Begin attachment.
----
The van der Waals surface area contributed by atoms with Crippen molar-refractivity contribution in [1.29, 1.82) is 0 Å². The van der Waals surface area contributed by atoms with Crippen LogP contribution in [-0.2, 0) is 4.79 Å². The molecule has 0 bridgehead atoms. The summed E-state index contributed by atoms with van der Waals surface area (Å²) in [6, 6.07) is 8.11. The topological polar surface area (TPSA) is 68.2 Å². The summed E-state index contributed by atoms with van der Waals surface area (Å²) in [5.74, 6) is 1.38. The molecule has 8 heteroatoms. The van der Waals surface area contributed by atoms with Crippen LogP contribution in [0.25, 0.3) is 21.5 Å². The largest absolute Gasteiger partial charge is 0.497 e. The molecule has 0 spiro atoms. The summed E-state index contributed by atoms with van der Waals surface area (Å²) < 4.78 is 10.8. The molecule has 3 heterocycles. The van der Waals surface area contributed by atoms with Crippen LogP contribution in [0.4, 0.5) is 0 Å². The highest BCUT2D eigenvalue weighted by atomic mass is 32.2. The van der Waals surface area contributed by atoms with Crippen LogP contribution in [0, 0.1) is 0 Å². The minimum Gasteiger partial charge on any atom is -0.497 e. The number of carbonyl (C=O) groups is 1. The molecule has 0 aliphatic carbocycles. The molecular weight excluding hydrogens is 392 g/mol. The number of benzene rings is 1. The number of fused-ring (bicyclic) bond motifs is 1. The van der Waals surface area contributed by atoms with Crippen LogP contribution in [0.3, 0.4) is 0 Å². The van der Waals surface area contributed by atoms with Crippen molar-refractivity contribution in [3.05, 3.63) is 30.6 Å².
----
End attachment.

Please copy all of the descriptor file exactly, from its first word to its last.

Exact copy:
The van der Waals surface area contributed by atoms with Crippen molar-refractivity contribution in [1.29, 1.82) is 0 Å². The van der Waals surface area contributed by atoms with Crippen LogP contribution in [-0.2, 0) is 4.79 Å². The molecule has 0 bridgehead atoms. The summed E-state index contributed by atoms with van der Waals surface area (Å²) in [6, 6.07) is 8.11. The topological polar surface area (TPSA) is 68.2 Å². The summed E-state index contributed by atoms with van der Waals surface area (Å²) in [5.74, 6) is 1.38. The molecule has 8 heteroatoms. The van der Waals surface area contributed by atoms with Crippen LogP contribution in [0.25, 0.3) is 21.5 Å². The largest absolute Gasteiger partial charge is 0.497 e. The molecule has 0 spiro atoms. The summed E-state index contributed by atoms with van der Waals surface area (Å²) < 4.78 is 10.8. The molecule has 3 heterocycles. The van der Waals surface area contributed by atoms with Crippen LogP contribution in [0.4, 0.5) is 0 Å². The highest BCUT2D eigenvalue weighted by atomic mass is 32.2. The van der Waals surface area contributed by atoms with Crippen LogP contribution in [0, 0.1) is 0 Å². The minimum Gasteiger partial charge on any atom is -0.497 e. The number of carbonyl (C=O) groups is 1. The molecule has 0 aliphatic carbocycles. The molecular weight excluding hydrogens is 392 g/mol. The number of benzene rings is 1. The number of fused-ring (bicyclic) bond motifs is 1. The van der Waals surface area contributed by atoms with Crippen LogP contribution in [0.3, 0.4) is 0 Å². The van der Waals surface area contributed by atoms with Crippen molar-refractivity contribution in [3.05, 3.63) is 30.6 Å².